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Add customized shaded bands to a Word table

Adding shaded bands to a Word table is easy. You can apply an AutoFormat or create a custom table style.

Shading a table's rows or columns is a good way to improve readability. Fortunately, using Word's AutoFormats, you can quickly add shading, called bands (stripes in Word 2003). There are a number of AutoFormats and fortunately, they're not garish, so you're sure to find a reasonable look. Interestingly, all of the AutoFormats have one-row or one-column bands (there are a few in Word 2003). You can create a band that's larger than one row by creating a custom table style.

Today, I'll show you how easy it is to apply an AutoFormat to a table. Then, I'll show you how to create a custom table style that has two or three rows of columns in each band. (We'll work with rows, but everything applies to columns, as well.)

AutoFormat - the quick way

Applying an AutoFormat is just a quick click. In fact, you'll have more trouble choosing the format than applying it.

First, you select the table to display the contextual Design tab. Then, click the Design tab and choose a banded style from the Table Styles group. Or, click the dropdown to see the entire gallery. As you mouse over the different options, you can watch the table update, accordingly. I used Light Shading – Accent 1 to format the table below with just a few clicks. It's a smart format too; it will automatically update as you add or delete rows.

In Word 2003, choose Table AutoFormat from the Table menu. Then, choose an option from the Tables Styles list and click Apply.

Creating a custom table style

There won't always be an existing AutoFormat to meet your needs. For example, if you want a band to have more than one row, you can create a custom table style. Word anticipates this need and so the process is simple, but it isn't a well-known option. First, you select the table and to continue, do the following:

  1. Click the contextual Design tab.
  2. Then, click the Table Styles dropdown and choose New Table Style (the last option). In Word 2003, choose Table AutoFormat from the Table menu.
  3. Provide a meaningful name for the new style.
  4. From the Style Based On dropdown, choose Light Shading – Accent 1. (You can use any style you like.) In Word 2003, choose a style from the Tables Styles list and click Modify.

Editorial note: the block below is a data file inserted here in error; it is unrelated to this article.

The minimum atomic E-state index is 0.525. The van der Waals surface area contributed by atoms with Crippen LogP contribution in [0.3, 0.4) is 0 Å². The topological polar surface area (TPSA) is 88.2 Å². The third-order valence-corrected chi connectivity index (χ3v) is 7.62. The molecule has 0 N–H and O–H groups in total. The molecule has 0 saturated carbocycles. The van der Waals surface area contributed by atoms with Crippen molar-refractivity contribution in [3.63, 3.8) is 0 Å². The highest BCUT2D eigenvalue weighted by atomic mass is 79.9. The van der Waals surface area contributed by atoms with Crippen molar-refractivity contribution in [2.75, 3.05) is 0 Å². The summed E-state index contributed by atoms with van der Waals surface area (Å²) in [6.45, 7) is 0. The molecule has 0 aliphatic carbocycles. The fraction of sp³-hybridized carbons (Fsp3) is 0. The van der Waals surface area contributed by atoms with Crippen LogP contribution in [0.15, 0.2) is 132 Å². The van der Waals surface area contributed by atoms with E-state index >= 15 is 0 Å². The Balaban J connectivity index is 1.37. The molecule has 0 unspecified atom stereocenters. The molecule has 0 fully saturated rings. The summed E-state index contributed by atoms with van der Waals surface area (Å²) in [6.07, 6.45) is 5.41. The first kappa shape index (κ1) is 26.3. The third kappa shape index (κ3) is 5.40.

5. Click the Format dropdown.
  6. From the resulting options, select Banding. In Word 2003, choose Stripes.
  7. In the resulting dialog, choose 3 from the Number Of Rows In A Row Band dropdown.
  8. Click OK twice. (In Word 2003, click OK and then Apply.)

The table style is also smart. Below, you can see the three-row bands. When shading columns, you can use this same process to increase the number of columns in a band. In addition, you can create more complex table styles by choosing other Format options.

About

Susan Sales Harkins is an IT consultant, specializing in desktop solutions. Previously, she was editor in chief for The Cobb Group, the world's largest publisher of technical journals.

1 comments
dhays
dhays

All well and good, but an existing format doesn't work for my case where I need the rows banded per certain criteria. (A weekly set of dates) My table at present is 6 columns and thirteen rows, expandable of course (rows). The first column is not shaded it is only for reference it is the numbers shows a numbered list of rows in the table. The first fow of the table is again reference--column titles. The first two data rows represent the week of October 3-7, the next row is for October 10-14, the next two are for October 17-21, and the next four are October 24, and the next one is October 31 to November 4. I don't know of a way to automate this coloring as the number of rows varies per week, and at any time (due dates of documents).13 th row is for future additions. In this case I choose a fill color from the fill menu. I have had as many as 40 rows or as few as 1.

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